The Association between Acupuncture and Chronic Pain
According to Ji-Sheng Han, the scientific interest in acupuncture has been gaining popularity over the decades; especially within the World Health Organization (WHO) who has identified more than 40 disorders that benefit directly from acupuncture1. Specifically, in a recent meta-analysis with 17,922 participants, their study provided evidence that acupuncture is effective for treatment chronic pain2. Due to the longevity that chronic pain can have on an individual’s body, it is vital to understand the effectiveness of hormone release, anti-inflammatory actions of the muscles, and specific symptom locations that acupuncture treats in those with chronic pain. Acupuncture research is important to public health due to being a positive alternative treatment to addictive painkillers, therefore, contributing to the opioid epidemic; another public health issue. Throughout this literature review, I outline pain associations and symptom-specific acupoints throughout published studies in individuals with chronic pain. In addition, within this literature review I also aim to find whether certain characteristics of acupuncture are associated with better or worse outcomes of chronic pain.
I conducted this literature review on two research engine websites. My first research engine used was the University of Washington Libraries website on October 3rd, 2018. My second research engine used was the PubMed database on October 4th, 2018. On both of these websites, by following MeSH methods, I used the research terms: acupuncture areas of pain, acupuncture AND treatment, association, AND study. On my first website, there were 715 results excluding all non-English, non-peer reviewed, duplicates, and articles that were posted more than 10 years ago. On my second engine site, there were 5 results excluding all non-English, non-peer reviewed, duplicates, and articles that were posted more than 10 years ago to keep consistency across search engines. Through these engines sites I retrieved three primary research articles, and one peer-reviewed review paper directly related to my topic.
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In result, multiple studies found evidence showing that when using acupuncture related techniques to treat chronic pain, the practices were most effective when used for long spans of time; as well as across multiple sessions1,3. In addition, utilizing multiple sessions allowed for precision on symptom-specific acupoints to treat patterns of pain presented in patients4. These acupoints are described as specific regions of the body, where the needle is inserted to release hormones, specially endorphins to relax the muscles and reduce inflammation4. However, in one study when testing for pain threshold with pain-inducing tests for areas such as shoulder, back, and lower body pain; acupuncture showed no effect to subsiding pain more effectively than placebo needle treatments3. With this, studies are beginning to analyze different acupuncture techniques in different regions of the world, most commonly Westernized acupuncture methods versus Traditional Chinese acupuncture (TCM).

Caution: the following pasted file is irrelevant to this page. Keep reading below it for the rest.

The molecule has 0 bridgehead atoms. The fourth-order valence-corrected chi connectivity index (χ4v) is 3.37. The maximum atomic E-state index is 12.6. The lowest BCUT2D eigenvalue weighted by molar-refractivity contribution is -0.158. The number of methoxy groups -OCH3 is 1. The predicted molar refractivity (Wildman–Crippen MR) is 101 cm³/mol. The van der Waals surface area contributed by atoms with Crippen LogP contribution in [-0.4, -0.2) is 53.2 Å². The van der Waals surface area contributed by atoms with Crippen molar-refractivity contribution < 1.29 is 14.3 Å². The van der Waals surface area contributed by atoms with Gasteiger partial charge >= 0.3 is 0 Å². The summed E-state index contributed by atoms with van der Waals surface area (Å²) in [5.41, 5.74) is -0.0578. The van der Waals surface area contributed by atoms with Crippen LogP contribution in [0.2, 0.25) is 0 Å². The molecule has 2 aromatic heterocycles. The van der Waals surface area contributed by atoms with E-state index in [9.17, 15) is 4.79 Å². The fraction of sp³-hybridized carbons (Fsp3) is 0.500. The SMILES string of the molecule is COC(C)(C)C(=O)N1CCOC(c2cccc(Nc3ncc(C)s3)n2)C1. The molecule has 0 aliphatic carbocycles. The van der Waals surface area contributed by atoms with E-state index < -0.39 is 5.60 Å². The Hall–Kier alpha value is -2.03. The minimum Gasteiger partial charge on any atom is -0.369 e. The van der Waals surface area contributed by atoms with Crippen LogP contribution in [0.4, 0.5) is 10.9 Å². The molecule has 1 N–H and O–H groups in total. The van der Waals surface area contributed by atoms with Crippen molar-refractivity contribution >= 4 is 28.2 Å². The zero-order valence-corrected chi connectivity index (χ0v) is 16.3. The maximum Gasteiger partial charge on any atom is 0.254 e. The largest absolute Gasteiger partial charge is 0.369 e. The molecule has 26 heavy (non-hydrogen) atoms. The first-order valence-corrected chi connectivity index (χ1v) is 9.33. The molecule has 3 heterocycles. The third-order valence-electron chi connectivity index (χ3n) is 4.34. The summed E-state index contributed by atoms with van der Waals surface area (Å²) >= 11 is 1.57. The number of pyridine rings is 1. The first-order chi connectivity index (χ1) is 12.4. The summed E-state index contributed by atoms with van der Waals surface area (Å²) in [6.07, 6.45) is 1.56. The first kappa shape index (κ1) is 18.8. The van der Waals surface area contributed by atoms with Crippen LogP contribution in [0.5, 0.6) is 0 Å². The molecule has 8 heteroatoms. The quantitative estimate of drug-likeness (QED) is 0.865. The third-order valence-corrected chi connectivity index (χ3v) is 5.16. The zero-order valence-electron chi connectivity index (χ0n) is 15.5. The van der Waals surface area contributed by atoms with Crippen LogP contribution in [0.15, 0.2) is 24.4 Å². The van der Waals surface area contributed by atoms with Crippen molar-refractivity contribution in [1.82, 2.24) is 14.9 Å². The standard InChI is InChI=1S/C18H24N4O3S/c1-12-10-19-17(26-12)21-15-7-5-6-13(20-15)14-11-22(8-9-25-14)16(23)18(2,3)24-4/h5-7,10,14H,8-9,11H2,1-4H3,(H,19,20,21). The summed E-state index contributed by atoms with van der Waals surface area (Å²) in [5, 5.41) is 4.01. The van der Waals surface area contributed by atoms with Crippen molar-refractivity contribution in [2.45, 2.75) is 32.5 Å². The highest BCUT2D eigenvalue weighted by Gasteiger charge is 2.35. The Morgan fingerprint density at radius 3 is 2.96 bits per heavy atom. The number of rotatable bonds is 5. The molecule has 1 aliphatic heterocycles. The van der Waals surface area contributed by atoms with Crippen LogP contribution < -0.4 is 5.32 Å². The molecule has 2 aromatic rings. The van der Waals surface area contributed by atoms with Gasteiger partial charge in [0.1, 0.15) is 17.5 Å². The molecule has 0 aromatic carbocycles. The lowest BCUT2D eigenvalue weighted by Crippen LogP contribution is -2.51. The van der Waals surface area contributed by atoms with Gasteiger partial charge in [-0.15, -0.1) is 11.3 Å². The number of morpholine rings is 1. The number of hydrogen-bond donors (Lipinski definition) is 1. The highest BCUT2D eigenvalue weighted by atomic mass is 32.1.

One study found that chronic shoulder pain was best treated using the TCM acupuncture, in addition to another study confirming that TCM methods improved chronic pain better than westernized acupuncture practices1,4. Across all studies, there was a lack of information in what would make the presence of chronic pain worse when comparing needle treatments with physical therapy, whereas the studies decided to compare needle treatment to no treatment whatsoever1,3,4. Studies did also not specify the differences between westernized and TCM acupuncture; so the logic behind what made certain practices unique in unclear1,3,4. In addition, there were notes of specific body areas responding better to acupuncture than other areas, leaving investigations only able to test certain regions associated to chronic pain4. Another limitation when comparing studies, was that the causes of the chronic pain were not specified, as well as not defining what chronic pain is compared to other kinds of pain one can experience, like acute pain2,3,4. Therefore, this limits the knowledge of how well acupuncture practices accurately treated the cases of chronic pain.
In conclusion, due to the variety of acupuncture practices and types, the success of the treatments can affect individuals in different ways. Therefore, it is vital to be able to understand the effects of acupuncture associated with chronic pain, and how it can be treated effectively without the use of pain killers. Specifically, it is important for acupuncturists to understand the certain symptomatic acupoints that are associated with treating pain points in the body. In order for acupuncturists and patients to accurately treat their chronic pain, research studies in public health need to analyze which methods are most effective; as well as craft educational interventions on the benefits and risks of acupuncture on the body compared to other forms of treatment.